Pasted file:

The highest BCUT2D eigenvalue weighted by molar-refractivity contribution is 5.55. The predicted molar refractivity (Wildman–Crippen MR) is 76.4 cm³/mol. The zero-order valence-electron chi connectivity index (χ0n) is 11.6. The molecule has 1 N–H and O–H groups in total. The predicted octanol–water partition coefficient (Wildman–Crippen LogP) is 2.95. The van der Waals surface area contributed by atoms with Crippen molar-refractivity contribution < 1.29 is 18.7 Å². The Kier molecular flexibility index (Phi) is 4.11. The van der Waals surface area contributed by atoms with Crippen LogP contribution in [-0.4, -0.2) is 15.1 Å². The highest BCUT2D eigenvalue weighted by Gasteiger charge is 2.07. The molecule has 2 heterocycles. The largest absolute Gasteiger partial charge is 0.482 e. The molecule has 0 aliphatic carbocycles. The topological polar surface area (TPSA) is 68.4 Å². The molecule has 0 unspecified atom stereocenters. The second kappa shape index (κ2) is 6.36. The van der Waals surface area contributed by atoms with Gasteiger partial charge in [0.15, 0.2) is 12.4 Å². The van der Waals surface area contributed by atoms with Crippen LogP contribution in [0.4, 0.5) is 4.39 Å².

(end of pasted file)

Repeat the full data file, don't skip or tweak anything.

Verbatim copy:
The highest BCUT2D eigenvalue weighted by molar-refractivity contribution is 5.55. The predicted molar refractivity (Wildman–Crippen MR) is 76.4 cm³/mol. The zero-order valence-electron chi connectivity index (χ0n) is 11.6. The molecule has 1 N–H and O–H groups in total. The predicted octanol–water partition coefficient (Wildman–Crippen LogP) is 2.95. The van der Waals surface area contributed by atoms with Crippen molar-refractivity contribution < 1.29 is 18.7 Å². The Kier molecular flexibility index (Phi) is 4.11. The van der Waals surface area contributed by atoms with Crippen LogP contribution in [-0.4, -0.2) is 15.1 Å². The highest BCUT2D eigenvalue weighted by Gasteiger charge is 2.07. The molecule has 2 heterocycles. The largest absolute Gasteiger partial charge is 0.482 e. The molecule has 0 aliphatic carbocycles. The topological polar surface area (TPSA) is 68.4 Å². The molecule has 0 unspecified atom stereocenters. The second kappa shape index (κ2) is 6.36. The van der Waals surface area contributed by atoms with Gasteiger partial charge in [0.15, 0.2) is 12.4 Å². The van der Waals surface area contributed by atoms with Crippen LogP contribution in [0.4, 0.5) is 4.39 Å².